Saturday, March 31, 2012

Me vs. me

Last week while I was writing, I contacted college friends through facebook to ask some logistical questions - names of bars mostly.

What was interesting to me is that I'm finally at a point where I've been working on this for so long that saying, "I'm writing a book..." no longer felt like a big to-do. What I mean mostly, is that I didn't feel the need to justify it or explain it or get into it. I felt secure enough with the concept to just say, "hey, I'm doing this thing, can you answer some questions for me." I no longer have to justify it to myself. I no longer need to convince myself that "I'm a writer." It's not about that. I'm writing, for better or worse, I'm writing and that's just the way it is.

It also made me realize that in writing a memoir (now I guess, "true story" is the preferred term), I'm going to be saying lots of things about lots of people, and that not everyone might be thrilled with the idea of me writing about them. Friends, old boyfriends, and so on - I'll have to explain to them about what they're in and what they're not and hope they're okay with being part of my story. It's hard enough admitting all kinds of things about myself. But talking about other people - good, bad and indifferent, feels a little much.

The one person that I'm talking the most about, of course, is Kate. We've talked extensively and repeatedly about the danger (and thrill) of writing completely honestly.

We agreed on the outline many (many) years ago and started writing on those events. And we had an agreement - she doesn't see what I write, I don't see what she writes, until we're "done," (and it's been fun trying to figure out  We can ask a logistical question, like, "was so-and-so at that party?" But even then, we try to keep that to a minimum.

I think that this project is interesting on so many levels. One is just trying to delve into two people's memories of the same events. It will say so much.  is the obvious and the impetus of the book: what is reunion really like from the perspective of the birthmother and from the perspective of the adoptee? What is the impact on their lives? Why are the implications?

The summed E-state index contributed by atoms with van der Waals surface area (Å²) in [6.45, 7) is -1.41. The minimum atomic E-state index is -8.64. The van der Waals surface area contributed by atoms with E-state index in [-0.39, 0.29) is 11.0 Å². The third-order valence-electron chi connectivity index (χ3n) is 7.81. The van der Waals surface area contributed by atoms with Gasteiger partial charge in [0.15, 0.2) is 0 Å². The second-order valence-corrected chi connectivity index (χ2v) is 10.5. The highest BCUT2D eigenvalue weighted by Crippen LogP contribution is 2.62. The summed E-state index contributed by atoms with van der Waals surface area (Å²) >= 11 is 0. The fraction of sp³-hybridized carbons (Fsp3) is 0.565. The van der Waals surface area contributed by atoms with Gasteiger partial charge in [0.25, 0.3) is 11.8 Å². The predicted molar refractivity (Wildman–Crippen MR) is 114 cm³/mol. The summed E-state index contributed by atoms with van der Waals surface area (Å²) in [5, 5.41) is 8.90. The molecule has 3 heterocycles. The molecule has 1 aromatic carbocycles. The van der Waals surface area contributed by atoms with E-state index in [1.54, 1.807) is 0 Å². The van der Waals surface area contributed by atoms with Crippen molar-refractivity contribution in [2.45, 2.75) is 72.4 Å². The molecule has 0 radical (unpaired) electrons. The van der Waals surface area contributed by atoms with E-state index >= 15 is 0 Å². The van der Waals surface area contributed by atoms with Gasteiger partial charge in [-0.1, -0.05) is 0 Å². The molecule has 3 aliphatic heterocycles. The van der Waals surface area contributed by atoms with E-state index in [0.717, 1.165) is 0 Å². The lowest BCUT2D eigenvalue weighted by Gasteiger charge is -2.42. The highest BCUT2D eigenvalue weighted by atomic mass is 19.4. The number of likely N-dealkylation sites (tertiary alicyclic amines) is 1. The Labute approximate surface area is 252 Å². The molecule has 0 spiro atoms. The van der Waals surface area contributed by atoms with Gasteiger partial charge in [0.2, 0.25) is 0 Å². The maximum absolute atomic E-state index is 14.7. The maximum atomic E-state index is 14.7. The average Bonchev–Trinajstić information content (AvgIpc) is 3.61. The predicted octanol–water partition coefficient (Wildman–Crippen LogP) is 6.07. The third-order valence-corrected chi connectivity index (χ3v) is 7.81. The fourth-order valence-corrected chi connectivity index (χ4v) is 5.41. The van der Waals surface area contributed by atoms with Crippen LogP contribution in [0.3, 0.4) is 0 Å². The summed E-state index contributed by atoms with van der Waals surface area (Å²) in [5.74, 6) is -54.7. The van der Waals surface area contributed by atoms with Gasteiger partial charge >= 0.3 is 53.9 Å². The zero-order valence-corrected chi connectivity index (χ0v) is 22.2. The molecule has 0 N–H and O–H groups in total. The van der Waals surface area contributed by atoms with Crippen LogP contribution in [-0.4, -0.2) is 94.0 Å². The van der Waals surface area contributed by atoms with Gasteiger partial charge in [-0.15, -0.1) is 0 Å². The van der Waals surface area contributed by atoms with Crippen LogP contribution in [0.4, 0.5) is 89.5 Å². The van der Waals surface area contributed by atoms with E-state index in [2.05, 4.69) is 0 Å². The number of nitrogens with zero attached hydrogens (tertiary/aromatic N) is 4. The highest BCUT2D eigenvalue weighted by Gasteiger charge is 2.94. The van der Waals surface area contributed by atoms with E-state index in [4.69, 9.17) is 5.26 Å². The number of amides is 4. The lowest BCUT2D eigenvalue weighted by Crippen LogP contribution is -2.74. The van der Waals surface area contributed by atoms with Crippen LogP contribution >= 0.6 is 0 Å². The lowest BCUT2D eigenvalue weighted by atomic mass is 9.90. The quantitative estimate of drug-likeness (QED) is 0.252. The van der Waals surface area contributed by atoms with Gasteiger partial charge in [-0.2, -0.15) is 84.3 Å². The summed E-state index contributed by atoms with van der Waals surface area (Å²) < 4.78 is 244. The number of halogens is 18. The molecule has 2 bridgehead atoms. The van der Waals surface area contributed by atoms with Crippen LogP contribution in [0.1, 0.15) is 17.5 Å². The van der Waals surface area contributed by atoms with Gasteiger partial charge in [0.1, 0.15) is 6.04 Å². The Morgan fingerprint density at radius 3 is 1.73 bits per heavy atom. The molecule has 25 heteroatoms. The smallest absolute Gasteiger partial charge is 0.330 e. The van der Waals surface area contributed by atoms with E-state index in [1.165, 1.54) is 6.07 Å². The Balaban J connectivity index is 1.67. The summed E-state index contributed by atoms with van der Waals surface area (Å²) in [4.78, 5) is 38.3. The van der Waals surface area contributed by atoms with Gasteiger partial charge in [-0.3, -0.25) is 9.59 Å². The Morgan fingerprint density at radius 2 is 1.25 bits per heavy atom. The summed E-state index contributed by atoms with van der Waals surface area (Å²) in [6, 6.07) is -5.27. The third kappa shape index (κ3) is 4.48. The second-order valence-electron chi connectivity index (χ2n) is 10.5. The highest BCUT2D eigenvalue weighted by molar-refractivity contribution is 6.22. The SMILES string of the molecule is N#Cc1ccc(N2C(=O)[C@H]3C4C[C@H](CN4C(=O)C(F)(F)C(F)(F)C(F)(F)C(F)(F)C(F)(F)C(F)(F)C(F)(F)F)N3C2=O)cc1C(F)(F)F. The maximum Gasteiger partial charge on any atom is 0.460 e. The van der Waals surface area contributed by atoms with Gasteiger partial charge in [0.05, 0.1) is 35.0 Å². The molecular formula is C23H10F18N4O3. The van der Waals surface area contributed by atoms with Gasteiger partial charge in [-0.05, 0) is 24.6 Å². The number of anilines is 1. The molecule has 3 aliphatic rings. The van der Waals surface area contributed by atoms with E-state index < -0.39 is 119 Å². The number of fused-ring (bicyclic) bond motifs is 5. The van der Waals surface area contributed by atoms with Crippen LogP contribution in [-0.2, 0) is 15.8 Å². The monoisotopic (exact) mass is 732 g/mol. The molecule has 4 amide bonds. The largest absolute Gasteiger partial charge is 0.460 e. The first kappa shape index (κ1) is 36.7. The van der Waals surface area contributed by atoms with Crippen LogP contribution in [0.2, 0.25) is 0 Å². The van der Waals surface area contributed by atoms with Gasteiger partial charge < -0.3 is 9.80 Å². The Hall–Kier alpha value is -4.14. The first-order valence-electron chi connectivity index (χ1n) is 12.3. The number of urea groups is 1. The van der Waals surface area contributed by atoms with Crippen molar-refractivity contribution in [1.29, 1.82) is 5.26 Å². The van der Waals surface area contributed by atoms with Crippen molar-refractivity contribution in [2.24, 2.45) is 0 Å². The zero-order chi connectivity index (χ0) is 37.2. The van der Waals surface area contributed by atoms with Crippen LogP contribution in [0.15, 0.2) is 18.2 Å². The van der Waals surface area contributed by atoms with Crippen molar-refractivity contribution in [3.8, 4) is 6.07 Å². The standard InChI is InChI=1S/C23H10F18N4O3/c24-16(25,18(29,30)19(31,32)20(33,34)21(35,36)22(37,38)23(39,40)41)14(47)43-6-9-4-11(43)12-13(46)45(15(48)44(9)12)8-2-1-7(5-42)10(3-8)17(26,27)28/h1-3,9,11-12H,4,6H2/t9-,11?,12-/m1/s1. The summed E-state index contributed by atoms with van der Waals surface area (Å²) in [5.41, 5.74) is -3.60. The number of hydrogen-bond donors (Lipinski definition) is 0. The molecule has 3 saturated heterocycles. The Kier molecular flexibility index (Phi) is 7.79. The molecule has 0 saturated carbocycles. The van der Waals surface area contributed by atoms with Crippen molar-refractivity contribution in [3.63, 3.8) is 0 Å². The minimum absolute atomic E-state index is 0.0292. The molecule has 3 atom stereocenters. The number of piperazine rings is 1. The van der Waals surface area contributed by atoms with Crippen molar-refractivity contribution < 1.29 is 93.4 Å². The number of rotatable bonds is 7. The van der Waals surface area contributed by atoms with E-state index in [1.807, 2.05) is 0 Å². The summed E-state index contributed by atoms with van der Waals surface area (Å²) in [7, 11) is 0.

But, crap, is it a risk. Kate's an established song-writer, so, let's face it, the risk is far greater for her. But, still, there are moments when I wonder - is our stories going to work together? Will they gel so that when the reader gets their hands on it, will it form one story?

But so much of our relationship has been based on trust. Hoping that it all just works out. We never had much to go on. But just trusting that telling the story is enough - but not too much.


to view my birthmother's blog on the same topic, go to mothertone


Thoughts? Reflections? Opinions?

Please comment!

Saturday, March 24, 2012


Another birthday is coming up for me.

Last year was the big one, the one where I felt like I was crossing over from "adult" to "old," 40 (I know, you who are older are thinking 40 is young, but, admit it, when you turned 40 your felt old too).

What's interesting is that Kate is only eighteen years older than me where my parents are a full forty years older than me. They're two completely different generations. Kate could have been their child, if going by the standard age of parents at that time period.

Now, being new parents at 40 isn't very unusual. When you look at an older person walking down the street with a young child, it's often hard to guess if it's the parent or the grandparent (and just as you never ask a woman if she's pregnant, this is another question better off not asking). But, it must have been peculiar experience for my parents in their time to be having kids so "late in age." Their friends kids would have been off to college by then. My cousins were all significantly older, so much so that my brother and I were closer with second cousins, so then they were too much younger than us for us to really be close.

And, although Kate will introduce me as her daughter, it doesn't raise many eyebrows, though I'm sure some people wonder at what age she had me.